Project Beacon, at Binn Farm in Perthshire, is lighting the way to a circular world of complete plastics recycling thanks to new technologies and an innovative integrated approach, and is backed by £1.7m from Zero Waste Scotland’s Circular Economy Investment Fund (with around another £1.7m leveraged form the private sector) – supported by the Scottish Government and the European Regional Development Fund.
Scotland’s Environment Secretary visited Project Beacon this morning to see progress on the new state-of-the art recycling centre, which brings together a group of cutting-edge recycling firms: PI Polymer Recycling along with Recycling Technologies Ltd and Impact Recycling Ltd, with Binn Group signed on as supply chain partners.
The system they’re developing uses new state-of-the-art separation systems to support mechanical recycling, fused with a game-changing chemical feedstock recycling process. This includes a patented process based on thermal cracking, which recycles end-of-life plastic waste that typically cannot be recycled using mechanical methods – for example, mixed, laminated, black, film and even contaminated plastic waste, as well as hard plastics. This new process produces a range of chemical constituents that can be used to create new virgin plastics, or other chemical products.
It’s intended that this first demonstration facility will be up and running later this year.
Cabinet Secretary for the Environment, Climate Change and Land Reform, Roseanna Cunningham said:
“Initiatives like Project Beacon have the potential to be potentially ground-breaking as they are finding new uses and economic potential for hard-to-recycle plastics which could make a significant contribution to reducing waste and increase recycling.
“Project Beacon’s ethos and partnership approach supports our work to tackle Scotland’s throwaway culture which includes our commitment to a deposit return scheme and the recent appointment of an expert panel to look at single-use items.”
Iain Gulland, Chief Executive, Zero Waste Scotland, said:
“I am delighted not only that our financial support is helping create a potentially world-leading recycling facility here in Scotland, but that Zero Waste Scotland’s expertise has been instrumental in bringing it about. Project Beacon has the potential to transform plastics recycling in Scotland and beyond, and at a time when people are increasingly concerned about eh impact of plastics dumped in our environment, I’m excited to watch this circular economy business grow and develop.”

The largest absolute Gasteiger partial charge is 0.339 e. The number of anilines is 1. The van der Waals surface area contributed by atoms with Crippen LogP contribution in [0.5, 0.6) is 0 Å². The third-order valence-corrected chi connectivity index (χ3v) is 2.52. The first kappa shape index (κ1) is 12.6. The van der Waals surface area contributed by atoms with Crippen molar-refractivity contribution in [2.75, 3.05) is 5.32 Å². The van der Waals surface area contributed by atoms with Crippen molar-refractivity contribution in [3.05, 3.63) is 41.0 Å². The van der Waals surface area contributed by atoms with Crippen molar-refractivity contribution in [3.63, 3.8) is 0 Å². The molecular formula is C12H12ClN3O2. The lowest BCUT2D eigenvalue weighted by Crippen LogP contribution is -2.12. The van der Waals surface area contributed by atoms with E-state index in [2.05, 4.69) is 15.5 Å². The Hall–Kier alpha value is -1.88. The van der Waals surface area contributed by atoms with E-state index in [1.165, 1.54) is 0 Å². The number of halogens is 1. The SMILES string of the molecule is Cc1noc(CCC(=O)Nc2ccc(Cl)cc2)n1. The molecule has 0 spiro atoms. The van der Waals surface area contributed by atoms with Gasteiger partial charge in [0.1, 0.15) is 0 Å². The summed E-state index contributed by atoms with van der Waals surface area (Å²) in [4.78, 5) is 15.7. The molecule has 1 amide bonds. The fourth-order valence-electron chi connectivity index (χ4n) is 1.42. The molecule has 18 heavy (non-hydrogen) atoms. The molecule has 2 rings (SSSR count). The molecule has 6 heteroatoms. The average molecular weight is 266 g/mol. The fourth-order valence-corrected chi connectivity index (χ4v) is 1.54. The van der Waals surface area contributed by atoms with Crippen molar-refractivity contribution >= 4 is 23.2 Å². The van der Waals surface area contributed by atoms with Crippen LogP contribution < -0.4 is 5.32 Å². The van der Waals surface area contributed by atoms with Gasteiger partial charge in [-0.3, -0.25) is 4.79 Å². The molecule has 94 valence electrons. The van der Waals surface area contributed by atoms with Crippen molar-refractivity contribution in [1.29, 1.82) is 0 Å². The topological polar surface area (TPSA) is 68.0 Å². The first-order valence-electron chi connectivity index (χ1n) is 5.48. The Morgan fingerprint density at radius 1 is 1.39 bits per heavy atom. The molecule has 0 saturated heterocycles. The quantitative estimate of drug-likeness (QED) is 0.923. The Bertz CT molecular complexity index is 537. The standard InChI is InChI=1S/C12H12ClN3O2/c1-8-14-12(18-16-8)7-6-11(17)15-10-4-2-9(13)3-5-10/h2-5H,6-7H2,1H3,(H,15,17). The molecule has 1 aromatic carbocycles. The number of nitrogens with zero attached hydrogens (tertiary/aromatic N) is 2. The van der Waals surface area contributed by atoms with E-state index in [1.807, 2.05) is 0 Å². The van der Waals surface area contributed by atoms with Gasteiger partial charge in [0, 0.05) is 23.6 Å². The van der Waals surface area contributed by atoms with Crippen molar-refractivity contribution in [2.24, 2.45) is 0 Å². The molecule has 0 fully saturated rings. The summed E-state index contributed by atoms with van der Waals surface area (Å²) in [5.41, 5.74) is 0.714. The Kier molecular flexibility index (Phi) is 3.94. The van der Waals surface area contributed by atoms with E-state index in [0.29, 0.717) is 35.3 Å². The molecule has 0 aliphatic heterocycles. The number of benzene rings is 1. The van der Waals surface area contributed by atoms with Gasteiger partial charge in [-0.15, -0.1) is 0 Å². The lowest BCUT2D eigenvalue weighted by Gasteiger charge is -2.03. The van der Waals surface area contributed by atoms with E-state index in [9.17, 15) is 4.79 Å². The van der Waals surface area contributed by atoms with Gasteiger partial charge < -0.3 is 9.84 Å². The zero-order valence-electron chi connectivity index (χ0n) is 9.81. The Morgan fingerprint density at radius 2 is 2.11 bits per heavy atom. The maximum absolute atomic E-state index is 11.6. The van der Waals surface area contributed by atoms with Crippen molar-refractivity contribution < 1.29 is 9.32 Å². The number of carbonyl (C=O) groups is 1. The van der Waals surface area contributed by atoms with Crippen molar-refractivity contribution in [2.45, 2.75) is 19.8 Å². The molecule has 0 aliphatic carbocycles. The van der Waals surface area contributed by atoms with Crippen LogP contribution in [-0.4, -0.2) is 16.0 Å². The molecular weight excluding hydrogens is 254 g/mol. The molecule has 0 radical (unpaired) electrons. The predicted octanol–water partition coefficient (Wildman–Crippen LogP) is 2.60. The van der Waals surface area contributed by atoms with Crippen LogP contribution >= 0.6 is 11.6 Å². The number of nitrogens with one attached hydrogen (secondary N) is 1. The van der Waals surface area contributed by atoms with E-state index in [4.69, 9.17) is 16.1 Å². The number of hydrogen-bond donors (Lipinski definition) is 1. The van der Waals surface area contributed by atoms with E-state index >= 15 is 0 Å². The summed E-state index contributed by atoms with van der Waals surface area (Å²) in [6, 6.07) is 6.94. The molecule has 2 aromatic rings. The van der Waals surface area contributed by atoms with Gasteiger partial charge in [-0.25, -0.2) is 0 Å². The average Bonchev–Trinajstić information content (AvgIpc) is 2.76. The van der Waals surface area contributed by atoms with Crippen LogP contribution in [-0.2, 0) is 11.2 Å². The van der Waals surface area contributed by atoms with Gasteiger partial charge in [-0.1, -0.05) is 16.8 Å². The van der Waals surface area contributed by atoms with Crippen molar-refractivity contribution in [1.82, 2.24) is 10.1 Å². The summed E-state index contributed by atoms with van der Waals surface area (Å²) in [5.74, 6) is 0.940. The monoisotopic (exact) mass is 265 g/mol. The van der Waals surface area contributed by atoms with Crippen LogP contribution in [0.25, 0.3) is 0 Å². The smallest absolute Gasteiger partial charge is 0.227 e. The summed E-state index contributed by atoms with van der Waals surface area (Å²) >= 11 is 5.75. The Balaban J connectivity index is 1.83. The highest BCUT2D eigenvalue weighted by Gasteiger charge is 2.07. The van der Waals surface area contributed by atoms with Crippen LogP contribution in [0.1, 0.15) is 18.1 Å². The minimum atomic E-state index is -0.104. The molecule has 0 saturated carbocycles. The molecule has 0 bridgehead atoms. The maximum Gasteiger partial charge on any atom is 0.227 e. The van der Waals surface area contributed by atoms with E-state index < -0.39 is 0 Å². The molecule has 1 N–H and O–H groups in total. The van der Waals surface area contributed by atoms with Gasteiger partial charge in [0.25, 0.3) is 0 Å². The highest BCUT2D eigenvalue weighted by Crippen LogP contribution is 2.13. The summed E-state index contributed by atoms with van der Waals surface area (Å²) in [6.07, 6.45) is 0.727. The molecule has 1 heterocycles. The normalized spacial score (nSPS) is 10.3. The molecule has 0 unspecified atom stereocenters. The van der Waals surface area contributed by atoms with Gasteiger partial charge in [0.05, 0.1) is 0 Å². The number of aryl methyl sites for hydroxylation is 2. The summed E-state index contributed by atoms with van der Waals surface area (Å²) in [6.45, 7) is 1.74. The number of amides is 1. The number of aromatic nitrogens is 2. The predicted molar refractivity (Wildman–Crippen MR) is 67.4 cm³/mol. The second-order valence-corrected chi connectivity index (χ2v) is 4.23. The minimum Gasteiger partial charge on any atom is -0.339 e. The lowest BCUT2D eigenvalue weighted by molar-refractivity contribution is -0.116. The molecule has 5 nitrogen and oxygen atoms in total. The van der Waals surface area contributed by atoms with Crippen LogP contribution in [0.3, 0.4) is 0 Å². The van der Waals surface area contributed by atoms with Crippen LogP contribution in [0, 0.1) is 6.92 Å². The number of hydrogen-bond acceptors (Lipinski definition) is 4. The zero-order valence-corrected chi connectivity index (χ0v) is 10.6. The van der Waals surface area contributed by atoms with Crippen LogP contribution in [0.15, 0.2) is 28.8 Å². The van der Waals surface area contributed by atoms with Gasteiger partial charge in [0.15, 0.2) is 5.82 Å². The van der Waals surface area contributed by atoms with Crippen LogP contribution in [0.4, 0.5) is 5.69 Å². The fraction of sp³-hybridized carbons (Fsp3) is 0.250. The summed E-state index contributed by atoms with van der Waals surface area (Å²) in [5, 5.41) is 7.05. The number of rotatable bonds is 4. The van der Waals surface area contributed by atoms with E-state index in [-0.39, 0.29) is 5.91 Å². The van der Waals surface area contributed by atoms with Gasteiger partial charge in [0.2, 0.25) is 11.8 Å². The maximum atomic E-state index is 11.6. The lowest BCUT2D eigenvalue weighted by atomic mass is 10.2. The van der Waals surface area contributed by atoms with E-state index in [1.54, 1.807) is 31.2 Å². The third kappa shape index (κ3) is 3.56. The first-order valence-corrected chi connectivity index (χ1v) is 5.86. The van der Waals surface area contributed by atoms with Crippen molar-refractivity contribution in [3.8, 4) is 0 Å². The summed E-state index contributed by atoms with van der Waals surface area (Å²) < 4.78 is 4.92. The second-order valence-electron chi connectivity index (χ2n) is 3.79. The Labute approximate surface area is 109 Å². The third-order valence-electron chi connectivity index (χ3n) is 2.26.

John Ferguson, Director, Pi Polymers said:
“Project Beacon is an exciting opportunity to demonstrate how technology and system innovation can form part of the complex range of solutions needed to address this global plastics crisis. This is an issue that affects us all and it is encouraging that these two small companies working together with Zero Waste Scotland have been able to demonstrate the potential of British innovation.”
“You can help solve the problem in the oceans by making waste plastic valuable on land,” said Adrian Griffiths, Chief Executive Officer of Recycling Technologies. “As part of Project Beacon, Recycling Technologies is delighted to be installing its first commercial RT7000 chemical recycling machine at Binn Farm to recycle plastic back to oil. By combining existing and innovative mechanical and chemical recycling technologies, Project Beacon boosts the local economy and enables household and large rigid plastics to be recycled instead of incinerated.”
The £18million Circular Economy Investment Fund, administered by Zero Waste Scotland, offers investment for SMEs based in Scotland and supports work that will deliver circular economy growth. It is supported by the European Regional Development Fund through the £73million Resource Efficiency Circular Economy Accelerator Programme.